Find something fabulous at Goldsmiths’ gleaming fair, says Corinne Julius Quick, silver
INTERIOR design increasingly picks up trends from the world of fashion and this year silver has hopped from the catwalk to add gleaming highlights to our homes. London has some of the world’s best silversmiths and Britain is considered a global leader in contemporary silversmithing. The annual Goldsmiths’ Fair is one of the best places to see new work, meet the makers and buy.
Modern silverwork sits easily in contemporary interiors and today’s silversmiths often pursue an architectural aesthetic, experimenting with interesting textural surfaces and colourings. This year there are three striking themes at the fair: colour, sculptural form and inspiration from nature. One of the most innovative silversmiths is Adi Toch, whose unusual works are soft and rounded. Her new wine pourers have the cosiness of a duck’s nest. She increases the attraction by patinating her work — colouring the surface to achieve glorious blues and greens tinged with browns and golds. It’s a technique also employed by Rebecca de Quin, whose architectural pieces, composed of several vessels, incorporate wonderful blue-green surfaces reflected in highly polished silver surfaces.
Juliette Bigley also explores patination in her highly sculptural forms. “Patination is always different. It’s another string to your bow in the palette of expression,” she says. She often uses non-precious metals with silver to create intriguing vessels.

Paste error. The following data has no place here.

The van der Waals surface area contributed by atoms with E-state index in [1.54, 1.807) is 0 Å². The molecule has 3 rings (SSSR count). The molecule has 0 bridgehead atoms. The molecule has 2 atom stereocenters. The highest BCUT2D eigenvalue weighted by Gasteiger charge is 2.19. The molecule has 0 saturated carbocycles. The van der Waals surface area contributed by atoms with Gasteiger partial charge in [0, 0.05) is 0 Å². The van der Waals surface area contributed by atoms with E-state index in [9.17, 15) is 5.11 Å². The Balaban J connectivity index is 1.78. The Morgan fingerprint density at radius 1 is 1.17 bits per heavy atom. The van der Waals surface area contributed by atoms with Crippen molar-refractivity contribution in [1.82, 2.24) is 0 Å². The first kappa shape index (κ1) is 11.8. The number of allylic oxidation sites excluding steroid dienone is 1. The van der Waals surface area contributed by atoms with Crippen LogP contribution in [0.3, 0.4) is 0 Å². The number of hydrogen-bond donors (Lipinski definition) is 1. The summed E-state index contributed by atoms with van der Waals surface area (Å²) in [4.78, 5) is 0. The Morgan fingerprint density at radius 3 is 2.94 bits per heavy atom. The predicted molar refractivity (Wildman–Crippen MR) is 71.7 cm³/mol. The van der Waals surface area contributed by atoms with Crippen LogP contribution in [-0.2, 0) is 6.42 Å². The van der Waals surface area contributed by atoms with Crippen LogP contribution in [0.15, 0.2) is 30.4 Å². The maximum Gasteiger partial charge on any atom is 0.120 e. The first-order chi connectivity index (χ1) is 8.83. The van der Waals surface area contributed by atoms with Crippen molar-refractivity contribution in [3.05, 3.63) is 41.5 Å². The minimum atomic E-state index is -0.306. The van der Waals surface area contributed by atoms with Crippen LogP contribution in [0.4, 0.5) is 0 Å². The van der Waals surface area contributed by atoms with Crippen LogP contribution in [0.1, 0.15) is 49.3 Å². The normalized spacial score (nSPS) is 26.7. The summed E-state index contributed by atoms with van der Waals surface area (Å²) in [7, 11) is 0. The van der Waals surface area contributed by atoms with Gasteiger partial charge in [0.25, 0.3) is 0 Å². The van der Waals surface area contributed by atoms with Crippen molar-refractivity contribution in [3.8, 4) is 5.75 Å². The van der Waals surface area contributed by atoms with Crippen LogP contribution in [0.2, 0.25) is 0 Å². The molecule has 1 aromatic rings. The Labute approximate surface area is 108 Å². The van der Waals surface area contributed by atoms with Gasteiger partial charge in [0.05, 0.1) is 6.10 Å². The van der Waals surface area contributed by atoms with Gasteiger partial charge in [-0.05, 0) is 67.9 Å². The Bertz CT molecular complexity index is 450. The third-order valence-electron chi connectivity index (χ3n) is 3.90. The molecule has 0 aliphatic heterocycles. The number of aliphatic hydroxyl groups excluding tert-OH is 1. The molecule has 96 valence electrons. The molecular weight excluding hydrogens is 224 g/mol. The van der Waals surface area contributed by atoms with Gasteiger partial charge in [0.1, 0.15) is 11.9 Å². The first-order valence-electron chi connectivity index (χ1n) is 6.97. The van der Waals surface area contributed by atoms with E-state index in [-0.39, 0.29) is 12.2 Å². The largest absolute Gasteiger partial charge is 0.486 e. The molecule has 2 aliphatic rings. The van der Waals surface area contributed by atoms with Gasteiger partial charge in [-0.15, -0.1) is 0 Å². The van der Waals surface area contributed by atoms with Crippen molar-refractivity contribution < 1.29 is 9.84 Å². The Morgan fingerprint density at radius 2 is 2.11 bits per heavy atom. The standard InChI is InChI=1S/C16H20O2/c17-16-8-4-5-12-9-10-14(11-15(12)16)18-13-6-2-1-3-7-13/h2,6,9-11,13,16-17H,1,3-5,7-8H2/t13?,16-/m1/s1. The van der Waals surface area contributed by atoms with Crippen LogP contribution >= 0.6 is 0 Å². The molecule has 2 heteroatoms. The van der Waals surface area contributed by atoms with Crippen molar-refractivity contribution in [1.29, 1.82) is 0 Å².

Ane Christensen makes simple, heavy and calm bowl forms “interrupted” by visually complex, open and delicate structures that create a tension at the meeting point. “I enjoy working in a variety of metals, combining them in an exploration of colour and texture,” she explains. Angela Cork is more concerned with functionality in her meticulously made, elegant boxes. The lids are decorated with sensual ripple forms.
Patrick Davison’s boxes play with geometry, the decoration coming from combining a mix of metals such as silver, copper, bronze, alpaca and brass in the construction.
Anna Lorenz’s work is more directly architectural, made of flat pierced sheets of silver that are like distorted graph paper. “I observe and record the city as well as research art and architecture to investigate qualities of space and line in my final vessels.” Israeli Jewish and Islamic architecture found where Tamar De Vries Winter grew up forms the background to her bowls.
However, natural form is a key inspiration for many makers, and none more so than Yusuke Yamamoto, whose beakers and platters are intensely patterned. For Hamish Dobbie it is the geology and landscape of Scotland that stirs the creative juices. He employs advanced technologies such as 3D printing, welding and CNC milling to create elegant and intricate vessels.
For recent graduate Jessica Jue, organic themes such as carnivorous plants underlie the curvaceous shapes of her works, which explore themes of movement based on the Chinese concept of Qi, or vital energy.
Left: Left: Rebecca de Quin’s Line-Up, in sterling silver with oxidised detail and gilding, 130mm high, £3,400
Britannia silver: Yusuke Yamamoto’s Sweet Squama beakers, £1,300 each
Left: Jessica Jue’s Britannia silver bowl with 22ct gold leaf, £3,000